“Supporting NSTMF as it evolved its mission to not only recognize the Laureates for their tremendous contributions to science and technology but also develop programs and events that champion diverse, inclusive, and equitable STEM communities nationwide has been quite rewarding. The USPTO continues to support NSTMF for our shared mission in creating a more equitable future for innovators everywhere.”

–Linda Hosler, National Outreach Partnerships Manager, USPTO

NaThanya Ferguson, a Manager in the USPTO’s Office of Innovation Outreach was featured in the NSTMF inSTEM Virtual video series, and Jorge Valdes, USPTO’s Program Advisor on STEM Education and Intellectual Property joined the mentor community as well. The support from the USPTO empowered the NSTMF to dream bigger and think about the long term plan for the inSTEM program. Motivated by this push from the USPTO and the NSTMF’s other funding partners, the NSTMF put together a set of goals for 2030:

By 2030 the NSTMF will have empowered close to 1000 individuals to grow as people and professionals within the STEM community. In that time, the inSTEM program will have been a key factor in changing the way the STEM community evaluates talent, builds inclusive spaces, and delivers on a more equitable future.

Jayde Stewart, USPTO’s National Outreach Partnership Specialist, was an important proponent of encouraging the NSTMF’s expanded mission to build a more diverse, inclusive, and equitable STEM community.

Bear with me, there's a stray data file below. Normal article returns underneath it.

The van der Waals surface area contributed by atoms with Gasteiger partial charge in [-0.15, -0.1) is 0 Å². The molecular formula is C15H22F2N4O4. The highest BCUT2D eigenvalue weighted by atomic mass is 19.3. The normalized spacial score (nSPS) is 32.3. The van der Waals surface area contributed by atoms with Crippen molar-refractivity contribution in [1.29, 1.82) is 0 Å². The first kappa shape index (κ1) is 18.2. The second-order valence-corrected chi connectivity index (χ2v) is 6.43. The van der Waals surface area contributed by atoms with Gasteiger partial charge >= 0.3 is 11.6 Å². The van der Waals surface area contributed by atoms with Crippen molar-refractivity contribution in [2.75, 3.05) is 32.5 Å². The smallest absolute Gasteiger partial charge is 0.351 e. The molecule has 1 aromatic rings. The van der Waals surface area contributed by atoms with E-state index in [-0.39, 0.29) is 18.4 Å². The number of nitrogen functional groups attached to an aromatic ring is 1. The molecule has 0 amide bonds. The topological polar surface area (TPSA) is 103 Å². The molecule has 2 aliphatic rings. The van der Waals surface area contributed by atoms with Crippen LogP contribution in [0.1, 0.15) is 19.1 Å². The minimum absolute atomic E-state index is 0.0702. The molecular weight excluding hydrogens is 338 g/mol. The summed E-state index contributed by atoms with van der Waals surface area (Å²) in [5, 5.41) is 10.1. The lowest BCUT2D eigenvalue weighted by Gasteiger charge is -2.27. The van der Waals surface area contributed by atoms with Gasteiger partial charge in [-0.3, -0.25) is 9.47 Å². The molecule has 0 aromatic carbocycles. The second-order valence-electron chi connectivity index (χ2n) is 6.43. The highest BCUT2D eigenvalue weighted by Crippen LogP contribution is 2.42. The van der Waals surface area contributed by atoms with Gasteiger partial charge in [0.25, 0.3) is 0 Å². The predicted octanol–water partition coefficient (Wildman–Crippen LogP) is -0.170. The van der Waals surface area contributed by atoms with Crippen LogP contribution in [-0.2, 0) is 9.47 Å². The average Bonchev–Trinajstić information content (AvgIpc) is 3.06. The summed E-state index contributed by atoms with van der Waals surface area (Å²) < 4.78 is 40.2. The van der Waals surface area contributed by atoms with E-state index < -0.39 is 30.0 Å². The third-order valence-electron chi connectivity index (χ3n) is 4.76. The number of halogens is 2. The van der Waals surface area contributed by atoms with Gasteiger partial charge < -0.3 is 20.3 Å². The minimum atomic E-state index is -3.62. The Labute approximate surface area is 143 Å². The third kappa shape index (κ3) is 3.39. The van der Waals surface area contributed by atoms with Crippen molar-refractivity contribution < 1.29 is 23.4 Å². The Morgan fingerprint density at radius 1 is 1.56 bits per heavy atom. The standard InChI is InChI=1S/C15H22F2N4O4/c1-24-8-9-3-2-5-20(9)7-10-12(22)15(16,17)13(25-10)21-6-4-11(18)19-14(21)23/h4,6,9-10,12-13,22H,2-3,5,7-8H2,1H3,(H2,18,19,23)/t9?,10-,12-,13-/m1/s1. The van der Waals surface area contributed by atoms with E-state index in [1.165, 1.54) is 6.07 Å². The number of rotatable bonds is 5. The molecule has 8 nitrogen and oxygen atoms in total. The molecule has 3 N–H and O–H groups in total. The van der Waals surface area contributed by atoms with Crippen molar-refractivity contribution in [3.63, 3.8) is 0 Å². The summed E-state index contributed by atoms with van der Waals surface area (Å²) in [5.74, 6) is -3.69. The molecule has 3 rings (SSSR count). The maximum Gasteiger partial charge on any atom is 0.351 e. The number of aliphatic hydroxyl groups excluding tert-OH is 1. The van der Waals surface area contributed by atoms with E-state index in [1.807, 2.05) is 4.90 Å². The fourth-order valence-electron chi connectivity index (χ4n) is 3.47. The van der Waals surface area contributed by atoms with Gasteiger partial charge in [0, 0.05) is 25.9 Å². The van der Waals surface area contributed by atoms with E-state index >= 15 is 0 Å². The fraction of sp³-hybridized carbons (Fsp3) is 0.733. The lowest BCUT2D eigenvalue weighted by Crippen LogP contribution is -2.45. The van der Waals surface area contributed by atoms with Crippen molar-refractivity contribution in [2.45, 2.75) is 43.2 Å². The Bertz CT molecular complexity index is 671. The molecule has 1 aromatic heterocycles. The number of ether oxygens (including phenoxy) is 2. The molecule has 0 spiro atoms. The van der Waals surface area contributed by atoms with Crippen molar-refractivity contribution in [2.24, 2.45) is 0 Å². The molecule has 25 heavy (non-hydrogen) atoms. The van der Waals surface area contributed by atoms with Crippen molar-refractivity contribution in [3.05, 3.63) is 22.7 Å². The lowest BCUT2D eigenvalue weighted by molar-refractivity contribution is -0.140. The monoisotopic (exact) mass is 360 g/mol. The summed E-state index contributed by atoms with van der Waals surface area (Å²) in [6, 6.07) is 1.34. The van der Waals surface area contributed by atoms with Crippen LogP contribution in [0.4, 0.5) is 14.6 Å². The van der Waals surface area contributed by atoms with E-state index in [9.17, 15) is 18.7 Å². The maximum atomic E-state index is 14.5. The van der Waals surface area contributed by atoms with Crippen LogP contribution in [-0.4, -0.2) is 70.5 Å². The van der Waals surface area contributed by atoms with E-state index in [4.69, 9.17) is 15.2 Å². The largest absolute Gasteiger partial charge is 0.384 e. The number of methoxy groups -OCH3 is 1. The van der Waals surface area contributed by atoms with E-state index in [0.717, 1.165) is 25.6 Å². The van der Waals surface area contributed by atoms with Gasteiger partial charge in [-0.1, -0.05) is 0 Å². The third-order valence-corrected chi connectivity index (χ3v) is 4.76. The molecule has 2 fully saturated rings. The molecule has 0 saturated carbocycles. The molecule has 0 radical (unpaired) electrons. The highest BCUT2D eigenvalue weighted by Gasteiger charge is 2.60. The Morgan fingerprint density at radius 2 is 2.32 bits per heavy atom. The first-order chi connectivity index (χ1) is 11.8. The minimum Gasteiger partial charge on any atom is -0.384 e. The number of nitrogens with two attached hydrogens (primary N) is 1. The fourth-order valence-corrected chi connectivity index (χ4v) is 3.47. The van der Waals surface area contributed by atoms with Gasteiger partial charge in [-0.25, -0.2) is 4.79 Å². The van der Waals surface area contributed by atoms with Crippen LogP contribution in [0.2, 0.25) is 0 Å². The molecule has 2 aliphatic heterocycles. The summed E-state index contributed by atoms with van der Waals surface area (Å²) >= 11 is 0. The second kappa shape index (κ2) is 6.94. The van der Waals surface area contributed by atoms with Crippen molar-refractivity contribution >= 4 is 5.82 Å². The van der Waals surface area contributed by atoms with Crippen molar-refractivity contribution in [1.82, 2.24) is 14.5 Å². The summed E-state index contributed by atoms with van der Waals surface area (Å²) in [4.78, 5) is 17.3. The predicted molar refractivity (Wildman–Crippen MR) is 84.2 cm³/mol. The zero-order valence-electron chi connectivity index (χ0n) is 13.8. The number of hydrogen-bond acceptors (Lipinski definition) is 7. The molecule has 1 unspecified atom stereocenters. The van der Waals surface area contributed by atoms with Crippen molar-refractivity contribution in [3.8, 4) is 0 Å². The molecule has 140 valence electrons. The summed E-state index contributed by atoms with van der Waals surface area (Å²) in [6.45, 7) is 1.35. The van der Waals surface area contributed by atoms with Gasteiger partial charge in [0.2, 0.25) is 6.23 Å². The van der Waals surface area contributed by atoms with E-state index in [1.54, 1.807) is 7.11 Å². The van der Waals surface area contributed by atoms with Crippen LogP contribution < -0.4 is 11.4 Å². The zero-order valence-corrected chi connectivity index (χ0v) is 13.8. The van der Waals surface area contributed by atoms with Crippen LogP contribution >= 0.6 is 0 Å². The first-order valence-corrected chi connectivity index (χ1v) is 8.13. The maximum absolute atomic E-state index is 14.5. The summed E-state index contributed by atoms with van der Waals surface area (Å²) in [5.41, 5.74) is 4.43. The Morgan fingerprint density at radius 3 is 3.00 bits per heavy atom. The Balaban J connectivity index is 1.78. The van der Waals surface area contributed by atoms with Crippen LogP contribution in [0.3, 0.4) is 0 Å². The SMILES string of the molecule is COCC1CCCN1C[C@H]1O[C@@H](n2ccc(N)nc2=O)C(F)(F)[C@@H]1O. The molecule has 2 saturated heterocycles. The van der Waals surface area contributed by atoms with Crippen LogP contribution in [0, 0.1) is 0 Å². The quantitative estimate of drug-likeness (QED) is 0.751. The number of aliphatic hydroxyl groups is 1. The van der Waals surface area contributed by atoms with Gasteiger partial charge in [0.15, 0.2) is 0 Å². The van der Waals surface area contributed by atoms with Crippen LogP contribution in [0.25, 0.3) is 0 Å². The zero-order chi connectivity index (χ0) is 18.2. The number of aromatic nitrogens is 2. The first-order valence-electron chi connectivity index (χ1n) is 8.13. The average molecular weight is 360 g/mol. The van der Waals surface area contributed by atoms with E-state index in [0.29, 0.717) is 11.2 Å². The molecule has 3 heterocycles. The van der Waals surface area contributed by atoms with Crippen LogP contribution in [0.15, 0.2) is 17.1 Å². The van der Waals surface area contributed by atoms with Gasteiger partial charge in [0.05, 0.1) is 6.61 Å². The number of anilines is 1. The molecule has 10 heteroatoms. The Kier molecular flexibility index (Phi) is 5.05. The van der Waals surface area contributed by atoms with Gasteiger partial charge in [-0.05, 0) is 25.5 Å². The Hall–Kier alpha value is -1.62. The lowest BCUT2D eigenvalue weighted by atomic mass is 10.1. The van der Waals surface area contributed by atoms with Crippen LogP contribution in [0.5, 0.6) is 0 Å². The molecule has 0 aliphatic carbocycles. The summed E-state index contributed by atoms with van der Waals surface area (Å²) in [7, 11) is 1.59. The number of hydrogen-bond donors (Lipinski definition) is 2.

“NSTMF is positioned to support a more diverse, equitable, inclusive, and accessible future in STEM education. The USPTO looks forward to the growth of NSTMF’s inSTEM program and other events that support underrepresented communities in STEM. Representation and participation from all Americans in STEM education, innovation, and entrepreneurship are critical for the future of our country as we compete globally through ingenuity and IP.”

–Jayde Stewart, National Outreach Partnership Specialist, USPTO

Having individuals like Stewart, Hosler, and Rosenthal collaborating on mutually beneficial STEM programming, as well as the credibility of the entire agency, breathes life and hope into the inSTEM program and the broader mission of the NSTMF. The partnership between these two groups has never been stronger and it will be exciting to watch as the two organizations work to diversify the STEM ecosystem, inspire invention and innovation, and build a more diverse, inclusive, and equitable STEM community together.

Your contribution to the NSTMF not only serves to celebrate scientific advancement, ingenuity, and exploration, but also symbolizes your commitment to building a more diverse, equitable, and inclusive future in STEM.